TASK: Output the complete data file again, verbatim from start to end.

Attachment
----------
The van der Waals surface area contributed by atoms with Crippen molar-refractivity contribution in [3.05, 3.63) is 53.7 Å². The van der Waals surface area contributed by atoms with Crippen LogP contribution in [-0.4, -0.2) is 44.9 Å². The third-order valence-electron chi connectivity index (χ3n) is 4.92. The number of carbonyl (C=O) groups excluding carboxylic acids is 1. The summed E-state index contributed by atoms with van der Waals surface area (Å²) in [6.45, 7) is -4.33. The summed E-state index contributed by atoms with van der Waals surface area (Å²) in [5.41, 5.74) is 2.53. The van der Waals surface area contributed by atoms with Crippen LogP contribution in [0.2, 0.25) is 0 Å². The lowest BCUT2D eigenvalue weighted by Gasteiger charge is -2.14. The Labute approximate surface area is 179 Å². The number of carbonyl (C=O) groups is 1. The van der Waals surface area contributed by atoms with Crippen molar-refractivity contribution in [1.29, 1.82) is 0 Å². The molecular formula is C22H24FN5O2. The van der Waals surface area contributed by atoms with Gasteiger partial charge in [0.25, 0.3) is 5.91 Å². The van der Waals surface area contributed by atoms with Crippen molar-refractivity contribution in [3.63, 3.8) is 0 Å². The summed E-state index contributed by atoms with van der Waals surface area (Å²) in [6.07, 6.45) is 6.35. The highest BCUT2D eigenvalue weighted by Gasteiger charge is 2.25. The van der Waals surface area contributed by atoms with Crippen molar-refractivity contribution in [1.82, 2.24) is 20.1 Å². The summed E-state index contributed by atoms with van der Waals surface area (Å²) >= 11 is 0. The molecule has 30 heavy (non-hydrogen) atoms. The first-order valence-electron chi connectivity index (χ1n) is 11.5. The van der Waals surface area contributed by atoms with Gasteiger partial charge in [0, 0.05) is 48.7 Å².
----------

The van der Waals surface area contributed by atoms with Crippen molar-refractivity contribution in [3.05, 3.63) is 53.7 Å². The van der Waals surface area contributed by atoms with Crippen LogP contribution in [-0.4, -0.2) is 44.9 Å². The third-order valence-electron chi connectivity index (χ3n) is 4.92. The number of carbonyl (C=O) groups excluding carboxylic acids is 1. The summed E-state index contributed by atoms with van der Waals surface area (Å²) in [6.45, 7) is -4.33. The summed E-state index contributed by atoms with van der Waals surface area (Å²) in [5.41, 5.74) is 2.53. The van der Waals surface area contributed by atoms with Crippen LogP contribution in [0.2, 0.25) is 0 Å². The lowest BCUT2D eigenvalue weighted by Gasteiger charge is -2.14. The Labute approximate surface area is 179 Å². The number of carbonyl (C=O) groups is 1. The van der Waals surface area contributed by atoms with Crippen molar-refractivity contribution in [1.29, 1.82) is 0 Å². The molecular formula is C22H24FN5O2. The van der Waals surface area contributed by atoms with Gasteiger partial charge in [0.25, 0.3) is 5.91 Å². The van der Waals surface area contributed by atoms with Crippen molar-refractivity contribution in [3.63, 3.8) is 0 Å². The summed E-state index contributed by atoms with van der Waals surface area (Å²) in [6.07, 6.45) is 6.35. The highest BCUT2D eigenvalue weighted by Gasteiger charge is 2.25. The van der Waals surface area contributed by atoms with Crippen molar-refractivity contribution in [1.82, 2.24) is 20.1 Å². The summed E-state index contributed by atoms with van der Waals surface area (Å²) >= 11 is 0. The molecule has 30 heavy (non-hydrogen) atoms. The first-order valence-electron chi connectivity index (χ1n) is 11.5. The van der Waals surface area contributed by atoms with Gasteiger partial charge in [0, 0.05) is 48.7 Å².